India: Confusion Among Confusions

Last Updated: 16 November 2015
Article by Himanshu Sharma

Most Read Contributor in India, September 2016

'Confusion' word in literal sense means "to fail to distinguish between, to perplex or bewilder" and in common language it means 'a state of mind where a person unable to choose between options'. In Trade Marks Law confusion plays an important part in being a mark distinctive or non-distinctive. The word confusion has been used in both grounds of refusal i.e. in 'absolute' as well as 'relative' but both confusions are different from each other. The understanding of both confusions is very much important in seeking registration of a trademark.

The deception or confusion might arise by reason of similarity between the proposed mark and another existing mark or might flow from something contained in the mark propounded for registration or might result from the nature of the use of the mark1.

Section 9(2)(a) of the Trade Marks Act, 1999 is related to second kind of confusion, it says:

A mark shall not be registered as a trade mark if -

  1. it is of such nature as to deceive the public or cause confusion;

Section 9(2)(a) is primarily concerned with the deceptive nature of the mark by the reason of something inherent in the mark or its use, such as to nature, quality or geographical origin of the goods or services. The mark may be in nature of misrepresentation as to the characteristics of the goods or services or to the effect that they were made in a specified geographical region or place, when in fact not so made. Deceptive use is also involved where the mark contain false or misleading matter (such as the of word "regd" when the mark is not registered) or marks which are used in fraudulent trade.

If the Registrar is convinced that the mark propounded for registration is of such nature that the public may be deceived or there will be confusion among the purchasing public and the trade or profession, he may not register it. However this deception and/or confusion may either be visual or phonetic.

In case of National Sewing Thread Co. Ltd v. James Chadwick & Bros. Ltd2 Hon'ble Supreme Court observed that the burden of proving that the trademark concerned is not likely to deceive or to cause confusion, is upon the applicant. The real question to decide in such cases is to see as to how a purchaser, who must be looked upon as an average man of ordinary intelligence, would re-act to a particular trademark, what association he would form by looking at that trademark, and in what respect he would connect the trade mark with the goods which he would be purchasing.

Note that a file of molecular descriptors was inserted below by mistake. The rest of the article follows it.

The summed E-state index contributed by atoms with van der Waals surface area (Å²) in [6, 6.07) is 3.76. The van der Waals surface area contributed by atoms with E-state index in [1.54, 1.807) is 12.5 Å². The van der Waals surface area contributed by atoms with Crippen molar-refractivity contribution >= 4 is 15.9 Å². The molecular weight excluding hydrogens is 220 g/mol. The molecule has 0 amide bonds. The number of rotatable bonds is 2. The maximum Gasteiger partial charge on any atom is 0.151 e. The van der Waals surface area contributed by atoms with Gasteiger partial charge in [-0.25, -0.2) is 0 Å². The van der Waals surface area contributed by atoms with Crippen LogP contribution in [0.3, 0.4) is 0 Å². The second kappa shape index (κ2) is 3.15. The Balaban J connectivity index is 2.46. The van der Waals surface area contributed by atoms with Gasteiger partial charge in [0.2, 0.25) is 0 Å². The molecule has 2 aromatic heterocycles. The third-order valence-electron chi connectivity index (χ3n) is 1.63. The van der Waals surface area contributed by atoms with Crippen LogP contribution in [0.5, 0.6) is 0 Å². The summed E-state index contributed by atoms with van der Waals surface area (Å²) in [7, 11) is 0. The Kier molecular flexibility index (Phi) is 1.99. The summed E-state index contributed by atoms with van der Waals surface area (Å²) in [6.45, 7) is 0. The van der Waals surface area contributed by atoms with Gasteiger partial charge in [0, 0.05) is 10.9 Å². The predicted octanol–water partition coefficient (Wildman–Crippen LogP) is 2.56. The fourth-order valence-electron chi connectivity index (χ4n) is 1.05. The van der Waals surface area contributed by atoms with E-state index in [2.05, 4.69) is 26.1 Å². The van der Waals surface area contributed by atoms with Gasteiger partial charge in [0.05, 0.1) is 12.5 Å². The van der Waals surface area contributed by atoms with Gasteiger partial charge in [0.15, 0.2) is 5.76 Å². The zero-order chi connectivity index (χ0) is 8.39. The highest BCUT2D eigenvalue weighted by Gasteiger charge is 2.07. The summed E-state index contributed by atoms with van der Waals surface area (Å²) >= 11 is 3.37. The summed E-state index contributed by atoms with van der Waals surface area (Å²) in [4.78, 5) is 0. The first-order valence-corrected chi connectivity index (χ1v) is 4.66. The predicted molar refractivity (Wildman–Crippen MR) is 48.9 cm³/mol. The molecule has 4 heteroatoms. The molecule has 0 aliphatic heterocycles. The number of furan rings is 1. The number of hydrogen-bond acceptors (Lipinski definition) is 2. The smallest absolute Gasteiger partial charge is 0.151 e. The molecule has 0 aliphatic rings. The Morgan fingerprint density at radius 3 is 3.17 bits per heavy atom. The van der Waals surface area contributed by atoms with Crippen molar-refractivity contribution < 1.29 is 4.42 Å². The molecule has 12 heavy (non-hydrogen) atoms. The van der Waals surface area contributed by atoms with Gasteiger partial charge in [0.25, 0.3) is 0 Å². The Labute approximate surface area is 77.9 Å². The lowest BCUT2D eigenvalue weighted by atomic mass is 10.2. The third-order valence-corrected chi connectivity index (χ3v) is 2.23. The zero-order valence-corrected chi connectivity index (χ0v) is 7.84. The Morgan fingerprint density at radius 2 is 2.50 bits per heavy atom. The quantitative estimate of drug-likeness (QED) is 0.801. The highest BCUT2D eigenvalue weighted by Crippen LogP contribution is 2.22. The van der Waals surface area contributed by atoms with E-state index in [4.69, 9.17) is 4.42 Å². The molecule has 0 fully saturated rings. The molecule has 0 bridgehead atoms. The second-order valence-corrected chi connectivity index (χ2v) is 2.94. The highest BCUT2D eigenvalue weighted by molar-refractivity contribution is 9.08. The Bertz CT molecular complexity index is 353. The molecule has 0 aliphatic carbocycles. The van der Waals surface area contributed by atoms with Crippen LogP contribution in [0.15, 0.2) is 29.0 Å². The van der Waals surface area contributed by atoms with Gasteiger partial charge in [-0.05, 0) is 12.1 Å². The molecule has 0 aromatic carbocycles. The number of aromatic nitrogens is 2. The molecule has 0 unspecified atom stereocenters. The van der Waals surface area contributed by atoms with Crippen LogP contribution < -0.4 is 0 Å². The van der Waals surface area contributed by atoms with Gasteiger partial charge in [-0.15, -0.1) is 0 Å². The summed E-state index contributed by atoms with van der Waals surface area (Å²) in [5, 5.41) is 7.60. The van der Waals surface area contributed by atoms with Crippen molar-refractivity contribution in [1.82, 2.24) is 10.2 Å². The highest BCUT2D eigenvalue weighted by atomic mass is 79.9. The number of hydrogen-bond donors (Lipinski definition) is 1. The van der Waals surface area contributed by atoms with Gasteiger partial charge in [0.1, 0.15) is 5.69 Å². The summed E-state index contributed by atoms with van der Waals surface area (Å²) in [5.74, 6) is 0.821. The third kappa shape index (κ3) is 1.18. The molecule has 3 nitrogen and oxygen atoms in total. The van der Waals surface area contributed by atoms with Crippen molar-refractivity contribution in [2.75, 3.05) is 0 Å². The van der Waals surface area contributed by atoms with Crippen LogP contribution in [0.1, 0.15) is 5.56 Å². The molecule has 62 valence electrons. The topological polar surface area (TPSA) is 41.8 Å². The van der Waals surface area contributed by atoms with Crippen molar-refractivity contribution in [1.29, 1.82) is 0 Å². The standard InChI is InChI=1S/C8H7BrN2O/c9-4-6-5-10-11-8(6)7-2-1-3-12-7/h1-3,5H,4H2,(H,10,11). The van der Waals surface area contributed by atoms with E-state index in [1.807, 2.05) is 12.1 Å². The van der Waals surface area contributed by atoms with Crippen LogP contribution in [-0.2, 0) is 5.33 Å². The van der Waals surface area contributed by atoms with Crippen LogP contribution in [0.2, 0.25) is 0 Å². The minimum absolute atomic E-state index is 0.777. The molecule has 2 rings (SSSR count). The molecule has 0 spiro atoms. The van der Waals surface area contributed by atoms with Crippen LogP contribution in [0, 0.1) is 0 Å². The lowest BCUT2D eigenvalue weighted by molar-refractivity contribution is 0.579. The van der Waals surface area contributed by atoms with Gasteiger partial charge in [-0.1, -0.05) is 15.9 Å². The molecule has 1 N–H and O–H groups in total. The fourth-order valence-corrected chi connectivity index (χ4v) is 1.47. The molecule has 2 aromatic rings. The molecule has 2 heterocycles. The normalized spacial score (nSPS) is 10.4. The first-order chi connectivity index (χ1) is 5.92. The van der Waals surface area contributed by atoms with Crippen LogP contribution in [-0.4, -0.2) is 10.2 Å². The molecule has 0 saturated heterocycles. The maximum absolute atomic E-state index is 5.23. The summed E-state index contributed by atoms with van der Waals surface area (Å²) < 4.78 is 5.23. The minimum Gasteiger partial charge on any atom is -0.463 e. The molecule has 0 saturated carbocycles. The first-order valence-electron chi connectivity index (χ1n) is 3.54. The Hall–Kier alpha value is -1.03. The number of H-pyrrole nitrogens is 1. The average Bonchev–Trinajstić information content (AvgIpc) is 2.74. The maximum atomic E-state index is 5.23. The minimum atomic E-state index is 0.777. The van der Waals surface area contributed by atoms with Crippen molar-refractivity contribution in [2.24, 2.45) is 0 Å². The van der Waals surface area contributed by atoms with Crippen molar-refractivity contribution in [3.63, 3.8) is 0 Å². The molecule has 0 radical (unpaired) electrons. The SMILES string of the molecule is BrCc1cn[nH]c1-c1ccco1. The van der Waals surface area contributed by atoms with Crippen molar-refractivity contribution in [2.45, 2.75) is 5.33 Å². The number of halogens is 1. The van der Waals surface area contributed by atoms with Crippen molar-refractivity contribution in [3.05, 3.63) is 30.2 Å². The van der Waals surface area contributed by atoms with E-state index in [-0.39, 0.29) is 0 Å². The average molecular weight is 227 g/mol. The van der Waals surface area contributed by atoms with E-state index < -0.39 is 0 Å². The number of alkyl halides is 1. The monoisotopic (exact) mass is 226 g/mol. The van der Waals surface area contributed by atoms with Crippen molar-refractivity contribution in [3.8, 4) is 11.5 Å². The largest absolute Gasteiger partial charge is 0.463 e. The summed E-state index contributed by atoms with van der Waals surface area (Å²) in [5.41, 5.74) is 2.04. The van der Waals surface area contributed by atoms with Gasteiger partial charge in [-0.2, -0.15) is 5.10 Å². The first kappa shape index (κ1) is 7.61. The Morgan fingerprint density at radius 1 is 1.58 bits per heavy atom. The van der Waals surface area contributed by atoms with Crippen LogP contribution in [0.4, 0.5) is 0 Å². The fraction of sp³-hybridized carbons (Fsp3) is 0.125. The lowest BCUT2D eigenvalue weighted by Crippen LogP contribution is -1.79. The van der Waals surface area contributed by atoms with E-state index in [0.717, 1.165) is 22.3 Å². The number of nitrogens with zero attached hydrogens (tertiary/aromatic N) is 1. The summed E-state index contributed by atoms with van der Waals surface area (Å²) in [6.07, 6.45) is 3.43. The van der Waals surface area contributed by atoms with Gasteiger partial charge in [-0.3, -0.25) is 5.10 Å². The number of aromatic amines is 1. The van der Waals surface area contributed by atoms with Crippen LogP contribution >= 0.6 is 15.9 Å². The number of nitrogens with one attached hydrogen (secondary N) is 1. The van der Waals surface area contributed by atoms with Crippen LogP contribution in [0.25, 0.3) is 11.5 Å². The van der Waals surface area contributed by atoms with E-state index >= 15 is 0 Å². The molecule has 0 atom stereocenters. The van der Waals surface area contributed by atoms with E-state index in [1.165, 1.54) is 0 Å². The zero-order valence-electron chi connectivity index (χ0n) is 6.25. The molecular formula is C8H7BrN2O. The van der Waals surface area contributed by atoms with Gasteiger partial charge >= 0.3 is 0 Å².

Confusion under section 9(2) (a) can easily be understood as it is the confusion when something which is present in the mark itself and does not have any relation to any other mark. For example if a mark contains a description like 'pure ghee' and mark is applied for edible oil then it will be refused on the ground of deception or confusion under the current section.

In case of Leather Cloth Co. Ltd. V. American Leather Cloth Co. Ltd3 the plaintiffs had stamped upon all their goods the words 'tanned leather cloth' whether such goods are tanned or untanned. They had made only about one-tenth of their whole produced in tanned cloth. It was held by the House of Lords that the plaintiffs were disentitled to relief in the ground inter alia that they had made a material misrepresentation about the nature of the goods.

Registration will be refused where the trade mark contains a false or misleading matter with respect to the applicant's goods such as to amount to a fraud upon the public. What would constitute a misrepresentation of this description will depend upon the facts of the case and may in a particular case to be a reasonable subject of doubt. The general rule is that the misstatement of any material fact calculated to deceive the public, will be sufficient for this purpose. Under this section the general public interest will be in danger and the Registrar has to make sure that the public interest should be safe.

The deception or confusion envisaged in Section 9(2) (a) flows out of something contained in the mark itself sought to be registered and not out of resemblance with any other mark. The question related to resemblance arises under Section 11(1).

Section 11(1) says that:

Save as provided in section 12, a trade mark shall not be registered if, because of -

  1. its identity with an earlier trade mark and similarity of goods or services covered by the trade mark; or
  2. its similarity to an earlier trade mark and the identity or similarity of the goods or services covered by the trade mark,